Tester uses extrusion method to measure viscosity

By Ahmed ElAmin

- Last updated on GMT

Related tags: Viscosity

An extrusion-style tester provides an economical alternative when
measuring the dynamic viscosity of foods, its manufacturer claims.

Viscometers are used by the food industry to ensure the consistency and quality of liquid foods.

Zwick Roell claims its new tester provides what the company claims is an economical alternative to using rotation viscometers, when testing such foods as chunky fruit preparations or yogurts with fruit pieces. The process can be used for tests of foods already in a container.

The backward extrusion fixture apparatus tests for viscosity based on the principle of using the displacement of the test foods material through the ring-like gap between a piston and a test cell.

The cell is filled with the test substance and the piston is lowered into the container, pressing the material up through the annular gap. When the piston is raised, the material flows back through the annular gap into the cell.

By contrast, rotation viscometers measure using a rotational body that is submersed into the testing material. A rotor rotating at a constant speed is immersed in the fluid to be tested. The fluid's resistance to the rotation is a measure for the viscosity of the fluid.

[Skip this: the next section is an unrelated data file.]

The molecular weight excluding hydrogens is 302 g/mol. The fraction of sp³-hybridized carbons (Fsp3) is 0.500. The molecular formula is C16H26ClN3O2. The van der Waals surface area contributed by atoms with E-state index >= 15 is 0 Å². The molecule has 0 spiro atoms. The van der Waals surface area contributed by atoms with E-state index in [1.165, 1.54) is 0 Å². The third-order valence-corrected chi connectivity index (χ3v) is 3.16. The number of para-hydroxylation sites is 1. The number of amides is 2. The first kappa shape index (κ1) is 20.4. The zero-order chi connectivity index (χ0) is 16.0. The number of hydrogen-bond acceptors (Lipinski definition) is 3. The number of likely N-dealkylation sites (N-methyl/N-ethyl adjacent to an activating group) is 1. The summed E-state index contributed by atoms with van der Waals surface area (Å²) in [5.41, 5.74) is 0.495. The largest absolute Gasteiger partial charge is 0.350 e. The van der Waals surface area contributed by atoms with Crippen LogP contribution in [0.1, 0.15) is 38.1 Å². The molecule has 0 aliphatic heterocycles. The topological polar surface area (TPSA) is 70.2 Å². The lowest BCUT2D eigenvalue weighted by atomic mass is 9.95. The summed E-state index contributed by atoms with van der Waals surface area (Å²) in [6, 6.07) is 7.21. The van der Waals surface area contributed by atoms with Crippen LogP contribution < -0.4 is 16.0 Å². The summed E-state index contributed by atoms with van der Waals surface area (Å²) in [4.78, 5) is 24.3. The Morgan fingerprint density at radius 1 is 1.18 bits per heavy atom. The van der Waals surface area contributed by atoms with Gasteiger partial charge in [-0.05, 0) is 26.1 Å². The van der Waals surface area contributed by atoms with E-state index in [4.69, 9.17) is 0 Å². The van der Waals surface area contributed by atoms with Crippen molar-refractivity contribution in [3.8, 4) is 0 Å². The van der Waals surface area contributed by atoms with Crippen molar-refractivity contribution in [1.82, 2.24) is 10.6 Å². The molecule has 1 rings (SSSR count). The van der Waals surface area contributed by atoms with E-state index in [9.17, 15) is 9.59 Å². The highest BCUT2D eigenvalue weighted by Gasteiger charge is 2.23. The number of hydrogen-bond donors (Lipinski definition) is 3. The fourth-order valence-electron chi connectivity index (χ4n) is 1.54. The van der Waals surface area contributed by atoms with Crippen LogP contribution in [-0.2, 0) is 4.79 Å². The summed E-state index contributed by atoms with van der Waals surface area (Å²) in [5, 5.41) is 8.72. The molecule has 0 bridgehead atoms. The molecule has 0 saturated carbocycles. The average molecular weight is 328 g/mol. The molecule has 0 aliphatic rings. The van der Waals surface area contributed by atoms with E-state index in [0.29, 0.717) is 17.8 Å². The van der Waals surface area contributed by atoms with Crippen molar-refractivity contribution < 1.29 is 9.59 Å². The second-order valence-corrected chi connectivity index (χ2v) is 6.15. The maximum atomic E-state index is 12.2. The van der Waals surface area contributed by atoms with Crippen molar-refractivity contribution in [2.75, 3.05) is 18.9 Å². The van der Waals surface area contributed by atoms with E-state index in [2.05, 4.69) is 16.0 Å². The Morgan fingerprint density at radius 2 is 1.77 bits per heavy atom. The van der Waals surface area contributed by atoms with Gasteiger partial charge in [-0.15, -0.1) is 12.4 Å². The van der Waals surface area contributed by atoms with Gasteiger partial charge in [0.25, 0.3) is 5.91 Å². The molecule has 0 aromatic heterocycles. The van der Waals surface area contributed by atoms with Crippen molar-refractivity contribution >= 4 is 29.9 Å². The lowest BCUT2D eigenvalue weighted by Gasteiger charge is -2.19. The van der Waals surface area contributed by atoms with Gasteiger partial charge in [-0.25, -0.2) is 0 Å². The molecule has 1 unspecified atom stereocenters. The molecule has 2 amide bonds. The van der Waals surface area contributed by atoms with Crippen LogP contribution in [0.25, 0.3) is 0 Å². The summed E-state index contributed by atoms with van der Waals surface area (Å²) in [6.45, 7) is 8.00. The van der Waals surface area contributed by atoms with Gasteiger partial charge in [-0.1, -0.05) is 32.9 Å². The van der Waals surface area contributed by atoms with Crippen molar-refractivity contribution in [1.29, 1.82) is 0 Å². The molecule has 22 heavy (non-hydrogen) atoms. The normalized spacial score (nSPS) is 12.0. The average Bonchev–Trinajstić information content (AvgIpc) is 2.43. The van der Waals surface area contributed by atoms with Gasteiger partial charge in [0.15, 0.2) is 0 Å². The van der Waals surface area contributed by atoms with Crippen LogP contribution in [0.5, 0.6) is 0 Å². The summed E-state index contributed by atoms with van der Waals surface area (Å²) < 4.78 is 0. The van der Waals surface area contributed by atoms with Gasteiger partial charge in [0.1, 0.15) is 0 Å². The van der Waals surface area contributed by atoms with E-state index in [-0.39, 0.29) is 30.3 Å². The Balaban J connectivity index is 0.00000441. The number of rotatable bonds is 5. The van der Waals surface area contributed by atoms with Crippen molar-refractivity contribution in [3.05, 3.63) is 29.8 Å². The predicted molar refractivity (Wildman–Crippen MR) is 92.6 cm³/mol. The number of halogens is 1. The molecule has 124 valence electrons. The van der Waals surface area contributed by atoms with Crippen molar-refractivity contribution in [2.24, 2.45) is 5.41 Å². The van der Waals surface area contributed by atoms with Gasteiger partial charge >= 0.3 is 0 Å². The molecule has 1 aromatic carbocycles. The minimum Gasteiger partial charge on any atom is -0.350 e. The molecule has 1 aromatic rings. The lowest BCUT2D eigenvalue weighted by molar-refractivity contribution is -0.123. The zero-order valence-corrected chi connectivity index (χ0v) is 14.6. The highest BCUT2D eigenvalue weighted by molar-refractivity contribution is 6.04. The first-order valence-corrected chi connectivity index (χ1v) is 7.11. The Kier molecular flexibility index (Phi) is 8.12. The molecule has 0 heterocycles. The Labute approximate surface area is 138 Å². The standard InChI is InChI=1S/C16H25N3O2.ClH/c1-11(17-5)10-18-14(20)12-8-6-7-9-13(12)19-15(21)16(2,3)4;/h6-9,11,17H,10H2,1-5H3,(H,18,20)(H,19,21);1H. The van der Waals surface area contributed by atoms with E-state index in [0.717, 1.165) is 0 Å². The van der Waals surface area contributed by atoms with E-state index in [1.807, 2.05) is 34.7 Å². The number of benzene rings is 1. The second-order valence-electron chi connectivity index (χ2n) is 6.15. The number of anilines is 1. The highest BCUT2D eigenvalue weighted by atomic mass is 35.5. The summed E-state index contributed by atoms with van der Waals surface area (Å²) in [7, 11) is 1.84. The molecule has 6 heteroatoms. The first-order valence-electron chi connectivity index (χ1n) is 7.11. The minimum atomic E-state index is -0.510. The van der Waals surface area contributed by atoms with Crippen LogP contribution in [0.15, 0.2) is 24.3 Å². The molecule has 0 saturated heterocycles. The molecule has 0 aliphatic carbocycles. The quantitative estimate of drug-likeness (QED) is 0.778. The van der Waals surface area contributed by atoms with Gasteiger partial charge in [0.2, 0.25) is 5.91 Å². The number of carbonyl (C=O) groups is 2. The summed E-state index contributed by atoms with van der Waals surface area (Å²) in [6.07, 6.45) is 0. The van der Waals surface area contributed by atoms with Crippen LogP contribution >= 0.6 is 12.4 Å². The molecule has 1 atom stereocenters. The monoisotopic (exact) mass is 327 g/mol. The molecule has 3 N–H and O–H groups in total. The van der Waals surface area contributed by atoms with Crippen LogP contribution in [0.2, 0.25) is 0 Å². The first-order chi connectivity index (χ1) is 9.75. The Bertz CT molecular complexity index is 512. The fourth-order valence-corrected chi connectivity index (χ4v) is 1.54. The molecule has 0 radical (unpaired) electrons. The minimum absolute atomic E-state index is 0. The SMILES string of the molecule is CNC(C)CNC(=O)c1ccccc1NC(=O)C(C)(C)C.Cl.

The Zwick Roell system allows food testers to repeat the cycle as often as needed using adjustable shear rates, the company claimed. The test can be adapted to the test material, and the viscosity can be measured across the entire shear range with a single test.

The user can select different dimensions of piston depending on the test substance. The method allows testing directly in the container during production, for example, in a bucket or cup.

The material does not need to be pre-stressed by decanting prior to the test. If the food makers wants to allow for the continuous pre-stressing of the material, the included software can be programmed to automatically apply pre-stress under constant conditions.

The flow effects that take place in production systems can be reproduced by varying the tester's annular gap and piston speed.

The software, called testXpert II, allows users to collect data and perform the evaluation using graphical displays and documentation. Each cycle of testing can be run with a different shear rate. Testing parameters can be modified and the equipment's settings can be stored for each type of configuration.

The parameter storage allows a simple exchange of the test setup in the texture testing machine without having to re-measure the test cell.

Zwick is a division of the Zwick Roell Group based in Ulm, Germany.

Related topics: Food Safety & Quality

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